HJT Module Level considerations And Changes

Key Considerations And Changes At The HJT Module Level Include Optimizing Interconnection, Busbars, Encapsulation, And Backsheet Solutions To Enhance Performance And Reliability

HJT Module Level considerations And Changes

Busbars galore: Increasing the number of busbars not only improves electrical performance but also reliability. Shown here is the 24-busbar layout from Risen. (source: Risen Energy)

  • HJT modules require optimized soldering with reduced temperatures (<200°C) for compatibility and proper module assembly
  • Increasing busbars (e.g., 24-busbar) shortens contact distances, lowers current density, reduces power loss, improves module reliability
  • HJT modules need low moisture ingression encapsulation (e.g., EPE) and aluminum-free high barrier backsheets for proper protection and performance.

As for the changes required for HJT at the module level, it’s more a matter of choice than compulsion. Taking interconnection as an example, HJT is not compatible with soldering in principle. However, most of the leading HJT makers are using optimized soldering, whereas low temperature supporting ECA based solutions are more popular outside China.

The main change required with soldering is a reduced temperature of less than 200 °C, and almost every stringing tool supplier offers low-temperature soldering support. Along with the temperature adjustment, the optimization of soldering material, the composition of the ribbon and the soldering method are just a few examples that require detailed readaptation to HJT, according to Risen. The company has spent a lot of time and effort on optimizing the HJT module making process. The 2 production equipment makers that offer ECA-based interconnection for HJT are Spain’s Mondragon and Germany’s teamtechnik. The details of ECA-based interconnection along with the optimization required for soldering have been discussed in previous reports and remain more or less the same (see A New ECA-Based Stringer for HJT from Teamtechnik).

The number of busbars topic discussed in the metallization section is implemented at the interconnection station. Risen tops the segment by being ready with a 24-busbar design. In addition to the savings on silver costs due to ‘no busbars’ and thin fingers, the design also brings a few other benefits. The more busbars, the shorter the distance between the contacts, thereby reducing the current density and power loss. It also increases the cell tolerance to microcracks and finger disruptions. The contact points between the busbar and finger increases by 2 times – 600 with 12-BB and 1,200 with 24-BB – which also increases module reliability, according to Risen’s Yang. Huasun is already offering a 15-busbar based module and is evaluating options to increase the busbar count to 18 and beyond.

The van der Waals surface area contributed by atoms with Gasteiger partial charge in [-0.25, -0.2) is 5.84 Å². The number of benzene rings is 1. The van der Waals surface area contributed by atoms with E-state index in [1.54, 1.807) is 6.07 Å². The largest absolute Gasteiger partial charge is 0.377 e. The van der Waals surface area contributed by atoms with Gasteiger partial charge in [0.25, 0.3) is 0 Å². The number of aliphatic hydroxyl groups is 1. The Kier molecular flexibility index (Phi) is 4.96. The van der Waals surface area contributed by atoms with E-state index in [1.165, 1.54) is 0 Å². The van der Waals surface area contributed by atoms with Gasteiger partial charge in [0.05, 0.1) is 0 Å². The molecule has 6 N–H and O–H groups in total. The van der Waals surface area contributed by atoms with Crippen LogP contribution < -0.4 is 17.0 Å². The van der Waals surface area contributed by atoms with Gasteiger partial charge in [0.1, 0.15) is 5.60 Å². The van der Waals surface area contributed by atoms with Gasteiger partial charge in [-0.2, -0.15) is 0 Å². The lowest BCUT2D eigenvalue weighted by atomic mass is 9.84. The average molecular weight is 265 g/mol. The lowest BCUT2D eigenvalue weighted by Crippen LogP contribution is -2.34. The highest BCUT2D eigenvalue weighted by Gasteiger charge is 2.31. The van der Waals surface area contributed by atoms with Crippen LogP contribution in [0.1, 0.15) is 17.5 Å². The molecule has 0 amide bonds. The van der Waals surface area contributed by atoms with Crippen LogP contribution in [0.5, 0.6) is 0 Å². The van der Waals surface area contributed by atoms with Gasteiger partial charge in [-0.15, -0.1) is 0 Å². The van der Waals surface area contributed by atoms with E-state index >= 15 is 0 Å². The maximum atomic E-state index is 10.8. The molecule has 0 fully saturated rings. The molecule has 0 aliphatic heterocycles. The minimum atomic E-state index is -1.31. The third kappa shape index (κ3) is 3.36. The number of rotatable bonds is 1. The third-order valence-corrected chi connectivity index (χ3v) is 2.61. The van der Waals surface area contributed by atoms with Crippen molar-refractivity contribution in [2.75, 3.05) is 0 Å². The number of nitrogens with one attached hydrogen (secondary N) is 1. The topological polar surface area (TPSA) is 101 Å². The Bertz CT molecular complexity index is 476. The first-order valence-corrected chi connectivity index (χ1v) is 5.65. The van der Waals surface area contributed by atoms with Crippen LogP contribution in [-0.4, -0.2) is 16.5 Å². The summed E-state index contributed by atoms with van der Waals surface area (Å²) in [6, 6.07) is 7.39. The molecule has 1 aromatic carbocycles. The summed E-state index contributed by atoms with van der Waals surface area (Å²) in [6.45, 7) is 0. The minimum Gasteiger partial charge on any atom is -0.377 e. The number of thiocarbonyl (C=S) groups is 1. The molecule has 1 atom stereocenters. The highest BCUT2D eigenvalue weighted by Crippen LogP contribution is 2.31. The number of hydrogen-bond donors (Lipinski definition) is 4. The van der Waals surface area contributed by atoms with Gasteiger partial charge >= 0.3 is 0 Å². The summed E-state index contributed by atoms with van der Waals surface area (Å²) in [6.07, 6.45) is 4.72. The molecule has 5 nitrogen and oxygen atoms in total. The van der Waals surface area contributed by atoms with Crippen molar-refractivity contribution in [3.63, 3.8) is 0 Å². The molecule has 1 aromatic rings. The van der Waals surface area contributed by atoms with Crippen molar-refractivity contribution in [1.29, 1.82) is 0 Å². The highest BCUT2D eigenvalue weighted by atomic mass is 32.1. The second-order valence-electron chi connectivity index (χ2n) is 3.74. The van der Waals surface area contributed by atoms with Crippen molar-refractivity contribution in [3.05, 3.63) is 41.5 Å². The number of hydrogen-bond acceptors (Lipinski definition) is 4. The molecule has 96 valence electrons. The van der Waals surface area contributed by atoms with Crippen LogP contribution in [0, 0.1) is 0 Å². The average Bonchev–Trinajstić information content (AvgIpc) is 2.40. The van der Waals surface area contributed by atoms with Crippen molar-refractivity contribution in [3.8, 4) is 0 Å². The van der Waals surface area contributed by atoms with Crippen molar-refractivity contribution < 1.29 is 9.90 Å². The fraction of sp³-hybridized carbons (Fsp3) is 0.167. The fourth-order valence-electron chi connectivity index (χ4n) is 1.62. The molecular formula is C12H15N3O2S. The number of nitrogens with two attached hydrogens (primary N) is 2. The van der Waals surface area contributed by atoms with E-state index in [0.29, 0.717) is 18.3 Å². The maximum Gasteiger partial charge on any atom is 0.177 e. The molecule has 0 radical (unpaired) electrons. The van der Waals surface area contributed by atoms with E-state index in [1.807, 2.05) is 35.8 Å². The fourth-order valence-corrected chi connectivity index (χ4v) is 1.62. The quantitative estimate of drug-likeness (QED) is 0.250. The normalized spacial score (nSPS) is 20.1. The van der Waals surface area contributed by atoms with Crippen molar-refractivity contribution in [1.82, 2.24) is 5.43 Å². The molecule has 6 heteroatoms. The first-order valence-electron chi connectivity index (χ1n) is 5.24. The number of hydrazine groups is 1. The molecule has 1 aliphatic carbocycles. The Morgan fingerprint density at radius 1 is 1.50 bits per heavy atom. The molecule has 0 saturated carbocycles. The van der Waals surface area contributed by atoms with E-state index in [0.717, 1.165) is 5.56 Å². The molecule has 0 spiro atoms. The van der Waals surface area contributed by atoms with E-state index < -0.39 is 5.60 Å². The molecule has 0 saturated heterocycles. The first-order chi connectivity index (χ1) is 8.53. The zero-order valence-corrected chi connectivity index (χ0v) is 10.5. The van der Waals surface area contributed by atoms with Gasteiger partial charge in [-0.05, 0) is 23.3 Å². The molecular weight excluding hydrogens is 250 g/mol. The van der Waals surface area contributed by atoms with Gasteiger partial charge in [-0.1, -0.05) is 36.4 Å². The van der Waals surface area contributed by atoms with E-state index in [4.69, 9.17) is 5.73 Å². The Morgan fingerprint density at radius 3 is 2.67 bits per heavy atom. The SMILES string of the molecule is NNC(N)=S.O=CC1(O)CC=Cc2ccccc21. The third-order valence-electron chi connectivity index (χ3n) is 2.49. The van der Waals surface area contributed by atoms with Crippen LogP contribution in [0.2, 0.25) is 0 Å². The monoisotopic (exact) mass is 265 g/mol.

When it comes to module BOM, hydrophobic HJT requires an encapsulation solution that supports low moisture ingression rate; and equally important is the optimization of encapsulation material from a TCO compatibility standpoint. The polyolefin (POE) and coextruded structure of EVA-POE-EVA (EPE) offered by leading encapsulation material suppliers can meet these demands, especially in glass-glass modules, while a low-cost solution is still under evaluation for glass-backsheet configuration. EPE is currently the most widely used encapsulation solution for HJT.

Then, encapsulation material makers have developed a somewhat disruptive solution, specifically for HJT. To negate the absorption losses in amorphous silicon layers and TCO, especially the UV portion, Cybrid and Hangzhou First, in a coop effort, have developed a wavelength transfer film that converts the UV light into blue or red light. This approach has the potential to increase the module power by about 1.5%. While the technology can be adapted to any polymer base, since EPE is widely used, the solution is predominantly offered with EPE, but not limited to.

Within the backsheets segment, suppliers are increasingly bringing in high WVTR barrier products without using aluminum. While inserting a sheet of aluminum was a practice used to reach high barrier properties in the past, backsheet makers are now offering aluminum-free high barrier backsheets which can also be opted in transparent variants to be compatible with bifacial technology. Italy’s Coveme, for example, launched one such product in mid-2022, while a few others are also offering similar polymer compositions. The encapsulation and backsheet solutions suitable for HJT are being discussed in detail in the latest TaiyangNews Market Survey on Backsheets and Encapsulation Materials 2022/23, which can be downloaded for free HERE.

For more details on HJT, download the TaiyangNews report on Heterojunction Solar Technology 2023 for free here.

About The Author

Shravan Chunduri

HEAD OF TECHNOLOGY Shravan is a name to reckon with in the solar industry. Having caught the solar bug very early in his career, he began his journey 20 years ago in research, followed by stints in solar manufacturing. He then moved on to write and eventually ventured into Consulting. At TaiyangNews, he is responsible for drafting the technology reports and articles that are regularly published in TaiyangNews, apart from hosting the Conferences and Webinars that TaiyangNews conducts. [email protected]

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